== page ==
Steve Rubel: Five Incredibly Useful Things You Can Do Without Ever Leaving Facebook. “I am discovering that it’s becoming a one-stop shop for many of my day-to-day activities,” he writes.
The post strikes me as a retrograde observation. Not because Steve Rubel is any kind of Luddite, but because the online industry has, for more than 20 years, been trying to create a one-size-fits-all website. It still is. Indeed, it seems every big site aims to recapture the glory days of America Online.
In the 1980s, Compuserve and Prodigy and the like created online dialup communities. The winner in this space, of course, was AOL, which dominated for years. It became a destination for users and businesses alike. Every company in America needed an AOL presence and someone who could code in Rainman.
As the web’s ubiquity overtook AOL, websites began cropping up that attempted to reinvent the paradigm by … emulating AOL. Yahoo and MSN (and many smaller peers) created integrated online presences where features and options abounded and stickiness became the prime measurement.
Then search came to prominence and splintered people’s site use. Google’s success as an ad platform allowed Google Labs to create dozens of experimental services, all of which served to make Google more of a catch-all, and more like … the old, closed-wall AOL, just with outbound links.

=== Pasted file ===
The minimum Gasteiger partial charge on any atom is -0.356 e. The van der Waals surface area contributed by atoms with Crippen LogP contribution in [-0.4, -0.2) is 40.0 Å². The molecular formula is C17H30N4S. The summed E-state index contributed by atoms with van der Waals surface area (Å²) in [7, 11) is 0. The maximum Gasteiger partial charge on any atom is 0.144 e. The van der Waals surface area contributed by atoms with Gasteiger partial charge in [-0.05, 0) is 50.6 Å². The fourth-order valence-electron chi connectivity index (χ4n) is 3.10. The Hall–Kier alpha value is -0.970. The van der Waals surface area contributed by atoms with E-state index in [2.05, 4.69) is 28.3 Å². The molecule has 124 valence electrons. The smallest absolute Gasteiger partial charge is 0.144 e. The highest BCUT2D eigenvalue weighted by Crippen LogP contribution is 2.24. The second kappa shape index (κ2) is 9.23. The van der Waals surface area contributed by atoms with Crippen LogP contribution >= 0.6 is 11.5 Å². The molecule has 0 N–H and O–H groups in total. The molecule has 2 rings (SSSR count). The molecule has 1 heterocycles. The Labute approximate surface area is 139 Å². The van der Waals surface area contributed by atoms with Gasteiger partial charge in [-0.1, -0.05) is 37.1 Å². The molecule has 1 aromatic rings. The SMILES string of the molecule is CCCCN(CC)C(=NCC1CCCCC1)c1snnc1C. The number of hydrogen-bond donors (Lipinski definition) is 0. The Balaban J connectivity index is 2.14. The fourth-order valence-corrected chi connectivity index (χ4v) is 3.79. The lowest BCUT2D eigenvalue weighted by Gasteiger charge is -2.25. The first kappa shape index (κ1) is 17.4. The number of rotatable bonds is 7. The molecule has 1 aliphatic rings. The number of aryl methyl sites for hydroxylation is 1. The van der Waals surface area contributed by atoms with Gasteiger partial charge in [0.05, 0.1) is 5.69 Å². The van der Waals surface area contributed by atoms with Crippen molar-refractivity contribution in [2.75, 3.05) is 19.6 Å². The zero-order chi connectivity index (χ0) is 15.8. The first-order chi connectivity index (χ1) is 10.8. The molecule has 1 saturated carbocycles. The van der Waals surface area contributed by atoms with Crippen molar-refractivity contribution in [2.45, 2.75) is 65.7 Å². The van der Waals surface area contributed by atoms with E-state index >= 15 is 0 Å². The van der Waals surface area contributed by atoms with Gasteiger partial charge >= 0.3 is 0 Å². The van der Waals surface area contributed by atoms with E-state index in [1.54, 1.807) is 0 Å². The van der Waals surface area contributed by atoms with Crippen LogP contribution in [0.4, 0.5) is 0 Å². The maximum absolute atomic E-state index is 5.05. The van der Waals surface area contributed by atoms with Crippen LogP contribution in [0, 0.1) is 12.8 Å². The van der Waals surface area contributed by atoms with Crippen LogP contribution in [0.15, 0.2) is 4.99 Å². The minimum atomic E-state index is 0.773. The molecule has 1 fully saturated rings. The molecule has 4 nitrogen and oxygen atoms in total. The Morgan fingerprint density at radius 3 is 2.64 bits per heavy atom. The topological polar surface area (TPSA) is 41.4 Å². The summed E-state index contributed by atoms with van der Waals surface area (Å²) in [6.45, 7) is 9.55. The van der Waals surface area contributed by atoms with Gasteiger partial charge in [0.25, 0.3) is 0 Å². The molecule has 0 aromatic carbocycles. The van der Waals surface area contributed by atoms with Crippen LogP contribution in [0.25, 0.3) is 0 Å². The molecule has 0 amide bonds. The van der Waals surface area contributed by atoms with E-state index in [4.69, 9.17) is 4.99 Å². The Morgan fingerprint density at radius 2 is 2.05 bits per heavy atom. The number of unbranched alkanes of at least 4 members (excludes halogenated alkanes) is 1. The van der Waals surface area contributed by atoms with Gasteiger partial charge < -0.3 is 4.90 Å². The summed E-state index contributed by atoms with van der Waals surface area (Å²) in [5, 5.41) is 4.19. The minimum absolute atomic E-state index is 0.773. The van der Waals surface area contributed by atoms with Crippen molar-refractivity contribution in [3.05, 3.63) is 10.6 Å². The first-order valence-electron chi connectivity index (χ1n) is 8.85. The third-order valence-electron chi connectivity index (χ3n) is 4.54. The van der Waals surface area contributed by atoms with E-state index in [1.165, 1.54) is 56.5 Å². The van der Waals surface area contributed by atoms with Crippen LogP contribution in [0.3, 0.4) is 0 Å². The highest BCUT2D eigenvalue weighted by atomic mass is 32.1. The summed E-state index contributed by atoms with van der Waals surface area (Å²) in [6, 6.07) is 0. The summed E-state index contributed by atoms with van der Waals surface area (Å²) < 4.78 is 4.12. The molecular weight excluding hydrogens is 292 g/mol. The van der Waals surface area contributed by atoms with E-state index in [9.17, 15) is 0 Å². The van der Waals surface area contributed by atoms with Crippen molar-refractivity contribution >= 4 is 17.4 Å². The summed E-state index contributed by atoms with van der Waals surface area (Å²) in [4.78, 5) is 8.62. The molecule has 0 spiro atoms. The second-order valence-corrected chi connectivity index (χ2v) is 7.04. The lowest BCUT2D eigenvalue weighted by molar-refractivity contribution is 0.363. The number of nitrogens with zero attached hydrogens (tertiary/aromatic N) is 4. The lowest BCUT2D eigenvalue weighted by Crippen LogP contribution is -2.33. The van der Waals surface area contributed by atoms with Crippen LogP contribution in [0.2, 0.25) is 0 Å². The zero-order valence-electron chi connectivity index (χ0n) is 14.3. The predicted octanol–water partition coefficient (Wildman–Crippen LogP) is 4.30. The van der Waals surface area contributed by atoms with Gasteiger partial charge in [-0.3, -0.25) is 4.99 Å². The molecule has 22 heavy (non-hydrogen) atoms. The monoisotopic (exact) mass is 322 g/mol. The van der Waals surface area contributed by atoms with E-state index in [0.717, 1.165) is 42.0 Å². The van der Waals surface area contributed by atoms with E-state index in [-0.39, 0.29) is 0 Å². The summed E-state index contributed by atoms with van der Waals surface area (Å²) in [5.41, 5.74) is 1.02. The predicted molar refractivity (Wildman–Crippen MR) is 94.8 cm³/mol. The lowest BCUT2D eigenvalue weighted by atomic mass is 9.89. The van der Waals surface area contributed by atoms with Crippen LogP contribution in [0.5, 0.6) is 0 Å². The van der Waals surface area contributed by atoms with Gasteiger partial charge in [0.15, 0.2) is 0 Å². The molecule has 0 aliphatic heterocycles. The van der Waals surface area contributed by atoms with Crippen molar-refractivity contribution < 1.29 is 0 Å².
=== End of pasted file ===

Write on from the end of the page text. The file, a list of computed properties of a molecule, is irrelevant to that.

Which brings us to 2009, where Facebook has captured the exact same mindspace as, yep, AOL. What makes Facebook interesting these days? Basically the same things that made AOL a star a decade earlier.
- private messaging without an external email client: just like AOL!
- live chat: just like AOL!
- integrated games and shopping: just like AOL!
- every company feels a need to be there: just like AOL!
And here we are again, with consumers converging on a single site and companies clamoring to capture their attention.
AOL was eventually done in by a lack of openness and charging for options that were free elsewhere. So far, Facebook has avoided those mistakes. It will be interesting to see what social and economic forces drive its future–and whether it ultimately becomes something other than The Next AOL.
This is a cross-post from aiaio.